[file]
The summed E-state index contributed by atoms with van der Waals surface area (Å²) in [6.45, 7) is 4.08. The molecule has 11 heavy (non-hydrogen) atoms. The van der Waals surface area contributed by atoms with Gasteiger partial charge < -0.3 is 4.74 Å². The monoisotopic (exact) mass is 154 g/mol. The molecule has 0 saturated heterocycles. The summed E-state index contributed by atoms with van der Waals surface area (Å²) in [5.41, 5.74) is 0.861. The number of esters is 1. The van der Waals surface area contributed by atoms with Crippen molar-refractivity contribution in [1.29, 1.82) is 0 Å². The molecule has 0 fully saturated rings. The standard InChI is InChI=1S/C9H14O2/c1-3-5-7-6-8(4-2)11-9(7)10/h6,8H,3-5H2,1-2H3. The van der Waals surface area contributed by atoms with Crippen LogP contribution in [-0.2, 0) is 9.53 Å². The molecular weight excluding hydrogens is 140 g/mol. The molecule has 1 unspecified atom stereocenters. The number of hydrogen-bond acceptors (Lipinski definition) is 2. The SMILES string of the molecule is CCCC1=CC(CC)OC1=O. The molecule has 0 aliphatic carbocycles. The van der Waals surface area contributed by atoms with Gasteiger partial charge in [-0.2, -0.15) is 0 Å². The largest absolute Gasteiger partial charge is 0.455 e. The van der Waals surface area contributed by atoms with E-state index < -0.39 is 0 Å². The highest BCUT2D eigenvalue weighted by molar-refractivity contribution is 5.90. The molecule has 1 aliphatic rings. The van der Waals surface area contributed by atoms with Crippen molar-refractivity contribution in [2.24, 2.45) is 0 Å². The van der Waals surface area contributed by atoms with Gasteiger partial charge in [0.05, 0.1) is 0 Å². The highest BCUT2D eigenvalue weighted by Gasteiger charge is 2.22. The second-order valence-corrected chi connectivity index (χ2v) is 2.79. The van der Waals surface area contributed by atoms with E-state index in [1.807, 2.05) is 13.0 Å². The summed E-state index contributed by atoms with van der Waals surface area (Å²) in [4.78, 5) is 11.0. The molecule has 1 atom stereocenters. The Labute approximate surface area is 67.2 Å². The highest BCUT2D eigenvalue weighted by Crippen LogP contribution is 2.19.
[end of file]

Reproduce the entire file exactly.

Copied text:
The summed E-state index contributed by atoms with van der Waals surface area (Å²) in [6.45, 7) is 4.08. The molecule has 11 heavy (non-hydrogen) atoms. The van der Waals surface area contributed by atoms with Gasteiger partial charge < -0.3 is 4.74 Å². The monoisotopic (exact) mass is 154 g/mol. The molecule has 0 saturated heterocycles. The summed E-state index contributed by atoms with van der Waals surface area (Å²) in [5.41, 5.74) is 0.861. The number of esters is 1. The van der Waals surface area contributed by atoms with Crippen molar-refractivity contribution in [1.29, 1.82) is 0 Å². The molecule has 0 fully saturated rings. The standard InChI is InChI=1S/C9H14O2/c1-3-5-7-6-8(4-2)11-9(7)10/h6,8H,3-5H2,1-2H3. The van der Waals surface area contributed by atoms with Crippen LogP contribution in [-0.2, 0) is 9.53 Å². The molecular weight excluding hydrogens is 140 g/mol. The molecule has 1 unspecified atom stereocenters. The number of hydrogen-bond acceptors (Lipinski definition) is 2. The SMILES string of the molecule is CCCC1=CC(CC)OC1=O. The molecule has 0 aliphatic carbocycles. The van der Waals surface area contributed by atoms with Gasteiger partial charge in [-0.2, -0.15) is 0 Å². The largest absolute Gasteiger partial charge is 0.455 e. The van der Waals surface area contributed by atoms with E-state index < -0.39 is 0 Å². The highest BCUT2D eigenvalue weighted by molar-refractivity contribution is 5.90. The molecule has 1 aliphatic rings. The van der Waals surface area contributed by atoms with Crippen molar-refractivity contribution in [2.24, 2.45) is 0 Å². The van der Waals surface area contributed by atoms with Gasteiger partial charge in [0.05, 0.1) is 0 Å². The highest BCUT2D eigenvalue weighted by Gasteiger charge is 2.22. The second-order valence-corrected chi connectivity index (χ2v) is 2.79. The van der Waals surface area contributed by atoms with E-state index in [1.807, 2.05) is 13.0 Å². The summed E-state index contributed by atoms with van der Waals surface area (Å²) in [4.78, 5) is 11.0. The molecule has 1 atom stereocenters. The Labute approximate surface area is 67.2 Å². The highest BCUT2D eigenvalue weighted by Crippen LogP contribution is 2.19.